Part of part of I think the more responsible drinking comes with the fact that it's not taboo. And also it's being done in settings in which they really do need to monitor the amount that they're drinking. Like, for instance, in Friday bars, if you're drinking with your professor, you certainly know that you don't want to get wasted with that and and learn to drink in a way that's not to get drunk. The students I've talked to more than one has called it a more civilized sort of approach to the party world in the drinking world. So in terms of other aspects of student life, because there are other aspects of student life besides drinking. The first thing you'll encounter when you get to campus, there's usually an orientation for international students. Some schools have buddy programs. A good thing to look at is how comprehensive that is, you know, sometimes they're just really loose and other times. It's more structured with workshops and regular events throughout the year. I think a structured one, especially if you're going to a country that has low English proficiency. A more structured Buddy Program is a real benefit. Because it does teach you your buddy does teach you things about like buying a public transportation ticket, which can be daunting or like checking out at the supermarket, which if I had a penny for every kind of difficulty I had the self checkout line and a foreign country, I would be a wealthy woman. And then there are opportunities within your own academic department, which is said before, these are called your faculty. So each of the academic departments have study associations. And so these are department based, but they have academic and social events. So you have these opportunities for students within your department, not just your program, you know, again, if it's a the Department of Business, you know, you'll have these events with students who are in the marketing program, as well as economics program, for instance. And then there are also student associations with the school, which are usually around interests. So sometimes there are clubs just for international students. And if you're at a school, with more English conducted programs, or a higher number of international students, more of these clubs are likely to be in English, but they might be about academic or professional interests, the arts and theater and music, volunteering, culture and religion, political food and drink, I've seen some about coffee, cooking whiskey, wine and beer, Student Publications, LGBT issues, environmental issues. And then of course, there are some sort of general socializing and party associations. For instance, in Sweden, they have something called nations. And these are sort of like the Greek it's sort of like the Greek system here, except they're more inclusive, but it's definitely more of a social group that you join, for social reasons. So then there are some countries have their version of a student or who's it which is, you know, for all the students within the city, and you can hang out and they have parties and music, a coffee shop, they even have study rooms in some of them. Schools have student unions that organize parties and trips and there was one school I visited in Helsinki, and they had organised sort of like a overnight cruise thing to Stockholm, which was very popular. And then there was also some like, it was around the time a new Star Wars movie was being released, I believe. And so they had had some, you know, weekend marathon of Star Wars movies. And then there's also the local ESN chapter. And this is a chapter like I was talking about before with Erasmus. And they provide all sorts of trips and parties and events, and I've seen like a speed friendship events, things like that, for exchange students, but it's open to all international students. So yes, the social life is really different, but not necessarily better or worse, just different. If you're concerned that you'd miss out on the typical American college experience, I'd encourage you to identify what it is that you really hope to get out of that experience. I think the underlying goals as they pertain to the US college social life relate to fun and connection. So are there ample opportunities for fun in Europe? Absolutely. And it's not just one type of fun. It's not isolated to just your school, you can explore different countries and explore the different sort of partying and social and, and such opportunities in a wide variety of countries. So are there ample opportunities for fun in Europe? Absolutely. I think we've covered that. So let's talk about the opportunities for connection in Europe. When my kids were young, I was in frequent social situations with people. And the only things we necessarily had in common are that we had similarly aged kids or we lived in the same geographic area, we generally had the same socio economic background. Not only was I really bored, but I felt really disconnected. Now, my kids are older, and my peer group and social interactions don't revolve around them and their friends. Some of my very favorite friends are good 20 years older than me. We have really different lifestyles, and we're at different stages of our life. But we have a few core values. I admit these are food related values, and we're regulars at our farmers market and met there. But food is very important to me. But these are the interests and values that then connect us on many levels. So typically, when someone goes to college here, it's like me when my kids were little, you have a similar socio economic background, same stage of life living in the same dorm. Since your first year is filled up with Gen Ed courses, you aren't even able to connect with people who necessarily have the similar academic interests that you do. But what I'm hearing across the board from students in Europe is a deep connection they're forming with other international students. Their classmates in the students in the student residences who are in the English top programs are from all over the world. That's why the English taught programs exist. You Your friend from Singapore Are your friend from Peru, your friend from Spain, your friend from Finland, all come from totally different backgrounds, there's no denying your major differences, so there's no pressure to conform. At the same time, you all share this really significant value and experience the experience of living as a foreigner in another country, and the value of global citizenship and hearing that the connections made through this are our family like and they carry on well past graduation. Okay, so that's all I have for today. Thanks so much for listening. We'll start with deaths again, Americans who are studying in Europe or recently graduated. On our next episode in two weeks, you can find the show notes and guests links on our website beyond the states.com/podcast. If you have questions or comments, please join our discussion on beyond the state's Facebook page and you can get inspired on our Instagram page. If you enjoy our podcast I'd love if you'd rate us on iTunes. Thanks for listening.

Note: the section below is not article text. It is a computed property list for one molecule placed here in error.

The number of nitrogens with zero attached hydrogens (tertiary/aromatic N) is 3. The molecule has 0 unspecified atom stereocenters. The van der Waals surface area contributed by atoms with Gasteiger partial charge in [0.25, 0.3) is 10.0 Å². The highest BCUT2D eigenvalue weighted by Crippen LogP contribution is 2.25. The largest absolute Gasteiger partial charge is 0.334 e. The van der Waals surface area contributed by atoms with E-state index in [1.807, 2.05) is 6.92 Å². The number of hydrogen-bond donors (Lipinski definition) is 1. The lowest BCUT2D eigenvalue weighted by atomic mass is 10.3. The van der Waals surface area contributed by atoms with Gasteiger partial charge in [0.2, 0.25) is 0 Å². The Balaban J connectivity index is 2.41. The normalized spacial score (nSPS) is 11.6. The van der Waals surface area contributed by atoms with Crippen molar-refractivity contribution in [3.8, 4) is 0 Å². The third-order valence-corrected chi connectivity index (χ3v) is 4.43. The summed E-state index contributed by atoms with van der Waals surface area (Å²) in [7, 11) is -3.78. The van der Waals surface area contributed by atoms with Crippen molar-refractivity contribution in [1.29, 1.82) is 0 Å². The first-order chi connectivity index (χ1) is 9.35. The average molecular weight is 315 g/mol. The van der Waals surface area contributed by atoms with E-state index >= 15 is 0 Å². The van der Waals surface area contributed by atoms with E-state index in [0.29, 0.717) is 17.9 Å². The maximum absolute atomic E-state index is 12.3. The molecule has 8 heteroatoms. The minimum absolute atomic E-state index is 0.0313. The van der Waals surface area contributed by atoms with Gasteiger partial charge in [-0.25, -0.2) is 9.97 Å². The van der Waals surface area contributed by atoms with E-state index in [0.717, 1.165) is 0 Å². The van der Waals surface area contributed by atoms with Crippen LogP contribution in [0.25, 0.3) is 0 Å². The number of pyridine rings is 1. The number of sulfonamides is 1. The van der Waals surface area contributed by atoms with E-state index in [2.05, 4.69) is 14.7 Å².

If packing up your whole life and moving sounds more exciting than terrifying, then you'll love what colleges in Europe have to offer you. These are 5 reasons why going to college in Europe will be the best decision you'll ever make: